By the end of the fight, it was so close, it was scored a draw. Both fighters were disappointed, but Maynard much more so. He almost had it, that championship he’d been working for, and it
slipped away.Anthony Pettis was supposed to get the next title shot after Maynard, being the WEC champ and all, but Dana White declared that Edgar and Maynard would have to happen again, in order to settle it.

This brings us to UFC 136, and the rematch of one of the craziest comebacks in MMA history. The feeling of the fans was that Frankie Edgar would probably be able to do what he did the last few rounds of the previous fight.

Once again, Gray Maynard was full of confidence, and showed it. He caught Edgar with an uppercut in the first round and dropped him. The crowd went wild. I was on my feet. Again? Seriously?

It wasn’t quite as bad as the first fight, but it was by far the worst way the fight could have started for Frankie Edgar. He got dropped twice, and was out of it and running away to recover. Maynard was much more measured in his approach this time, wary of punching himself out like last time. Once again, Edgar showed incredible heart and lasted the round, but clearly a 10-8 round for Maynard. Frankie was in a hole again.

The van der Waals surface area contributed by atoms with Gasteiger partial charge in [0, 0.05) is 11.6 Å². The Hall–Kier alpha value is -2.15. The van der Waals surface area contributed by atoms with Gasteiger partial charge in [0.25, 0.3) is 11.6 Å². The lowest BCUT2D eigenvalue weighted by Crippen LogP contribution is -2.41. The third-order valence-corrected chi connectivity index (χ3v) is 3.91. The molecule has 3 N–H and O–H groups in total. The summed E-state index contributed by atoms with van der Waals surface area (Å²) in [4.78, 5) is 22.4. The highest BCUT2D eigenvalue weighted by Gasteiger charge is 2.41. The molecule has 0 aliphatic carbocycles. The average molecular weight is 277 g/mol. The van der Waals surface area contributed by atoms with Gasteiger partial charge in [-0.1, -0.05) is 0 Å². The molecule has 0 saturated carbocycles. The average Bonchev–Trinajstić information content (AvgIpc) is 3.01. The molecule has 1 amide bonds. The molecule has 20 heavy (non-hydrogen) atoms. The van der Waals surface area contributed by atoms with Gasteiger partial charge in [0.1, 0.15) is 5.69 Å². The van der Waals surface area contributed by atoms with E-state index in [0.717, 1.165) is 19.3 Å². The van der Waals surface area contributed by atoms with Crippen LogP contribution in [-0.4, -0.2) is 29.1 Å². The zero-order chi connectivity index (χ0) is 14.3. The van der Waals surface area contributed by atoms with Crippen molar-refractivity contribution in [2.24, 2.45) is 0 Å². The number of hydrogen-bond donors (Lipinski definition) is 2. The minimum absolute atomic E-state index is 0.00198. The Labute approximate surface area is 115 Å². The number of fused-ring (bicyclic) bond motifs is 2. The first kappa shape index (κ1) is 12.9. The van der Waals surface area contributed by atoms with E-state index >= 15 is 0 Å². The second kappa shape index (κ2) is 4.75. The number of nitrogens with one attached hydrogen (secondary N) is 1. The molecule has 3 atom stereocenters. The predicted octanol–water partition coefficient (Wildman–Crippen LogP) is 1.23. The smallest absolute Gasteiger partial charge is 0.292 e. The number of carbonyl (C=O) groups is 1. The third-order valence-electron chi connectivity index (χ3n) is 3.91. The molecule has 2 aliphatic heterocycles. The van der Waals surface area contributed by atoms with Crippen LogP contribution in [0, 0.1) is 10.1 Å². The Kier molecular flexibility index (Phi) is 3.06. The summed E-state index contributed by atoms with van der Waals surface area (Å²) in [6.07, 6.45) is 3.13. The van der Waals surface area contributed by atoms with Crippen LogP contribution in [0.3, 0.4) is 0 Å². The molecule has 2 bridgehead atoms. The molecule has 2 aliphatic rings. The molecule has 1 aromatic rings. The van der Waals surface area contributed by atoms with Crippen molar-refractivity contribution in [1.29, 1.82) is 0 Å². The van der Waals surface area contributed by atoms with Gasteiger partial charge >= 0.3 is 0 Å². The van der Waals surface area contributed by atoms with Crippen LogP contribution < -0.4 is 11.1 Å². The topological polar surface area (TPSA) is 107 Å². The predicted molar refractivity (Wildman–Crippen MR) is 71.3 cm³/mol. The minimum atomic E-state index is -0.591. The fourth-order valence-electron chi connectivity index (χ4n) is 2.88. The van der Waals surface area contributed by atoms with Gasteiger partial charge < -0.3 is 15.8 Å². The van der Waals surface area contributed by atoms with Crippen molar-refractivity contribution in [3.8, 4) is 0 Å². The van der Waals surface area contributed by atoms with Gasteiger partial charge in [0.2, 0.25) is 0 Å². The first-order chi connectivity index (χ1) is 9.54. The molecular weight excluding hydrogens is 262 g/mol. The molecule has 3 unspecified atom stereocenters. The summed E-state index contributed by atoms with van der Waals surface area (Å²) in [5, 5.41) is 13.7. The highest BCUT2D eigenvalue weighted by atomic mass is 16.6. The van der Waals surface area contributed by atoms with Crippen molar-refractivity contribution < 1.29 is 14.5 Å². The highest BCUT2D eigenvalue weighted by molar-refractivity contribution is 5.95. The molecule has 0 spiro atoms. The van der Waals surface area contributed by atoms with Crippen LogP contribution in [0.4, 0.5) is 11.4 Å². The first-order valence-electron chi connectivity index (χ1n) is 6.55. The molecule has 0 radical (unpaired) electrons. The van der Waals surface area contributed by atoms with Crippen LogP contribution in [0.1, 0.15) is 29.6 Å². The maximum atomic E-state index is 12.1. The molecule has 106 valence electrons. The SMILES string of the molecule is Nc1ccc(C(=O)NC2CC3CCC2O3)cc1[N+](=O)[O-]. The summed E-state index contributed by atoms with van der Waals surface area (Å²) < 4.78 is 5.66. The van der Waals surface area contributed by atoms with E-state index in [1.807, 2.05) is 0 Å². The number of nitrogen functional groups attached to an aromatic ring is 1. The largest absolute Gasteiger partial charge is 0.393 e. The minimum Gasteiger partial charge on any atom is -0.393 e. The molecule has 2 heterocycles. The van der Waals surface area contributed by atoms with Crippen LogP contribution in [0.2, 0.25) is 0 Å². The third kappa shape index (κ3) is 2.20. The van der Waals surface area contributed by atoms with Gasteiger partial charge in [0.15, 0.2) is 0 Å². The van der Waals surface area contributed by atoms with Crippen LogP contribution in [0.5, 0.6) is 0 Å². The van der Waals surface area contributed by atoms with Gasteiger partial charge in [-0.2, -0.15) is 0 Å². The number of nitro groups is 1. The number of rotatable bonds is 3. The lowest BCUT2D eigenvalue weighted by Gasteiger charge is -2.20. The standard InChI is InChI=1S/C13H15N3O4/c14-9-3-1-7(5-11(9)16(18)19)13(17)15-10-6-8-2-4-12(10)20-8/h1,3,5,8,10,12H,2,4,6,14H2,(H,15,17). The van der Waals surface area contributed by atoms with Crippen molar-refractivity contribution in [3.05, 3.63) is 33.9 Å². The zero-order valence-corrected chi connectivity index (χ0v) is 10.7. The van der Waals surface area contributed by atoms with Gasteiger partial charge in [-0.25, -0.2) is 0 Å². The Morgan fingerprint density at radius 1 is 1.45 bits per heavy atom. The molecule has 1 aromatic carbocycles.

Edgar has the heart of a lion.

In the second round, something weird happened. Maynard had nothing. He wasn’t tired like last time, but he came out tentative, not pressuring and not trying to push his momentum. Edgar managed to
get his feet back under him and found his timing and range. Maynard gave the round away and let Frankie Edgar back into the fight. In round 3 and 4 it just got worse, as Edgar started picking Maynard apart with his speedy footwork and accurate strikes.

In round 4, Edgar caught Maynard right on the chin with an uppercut and hurt him. Maynard had repeatedly stated that Edgar has no power and couldn’t hurt him, but now he was in big trouble.
Edgar jumped on it and tagged Maynard again with some solid hooks, Maynard fell face first as Edgar descended on him and pounded his face into the ground with repeated strikes. It was done. Little Frankie Edgar had knocked out the powerhouse Gray Maynard.

That was an amazing end to a surreal night. Frankie Edgar once again basically made himself into a real life Rocky Balboa as he got his ass kicked and came back to win through pure heart and determination

Finally rid of Maynard.

Frankie Edgar finally vanquishes the Gray Maynard demon, while Maynard has some serious thinking to do after having the champion at the brink of defeat and basically giving the fight away twice.

All in all, UFC 136 was an amazing event, despite the lackluster Pettis vs Stephens and Florian vs Aldo fights. It had upsets, all out wars, dominations, comebacks and crazy talk, submissions, KO’s and actually entertaining (and not screwed up) decisions, I don’t think we as fans can ask for much more than that.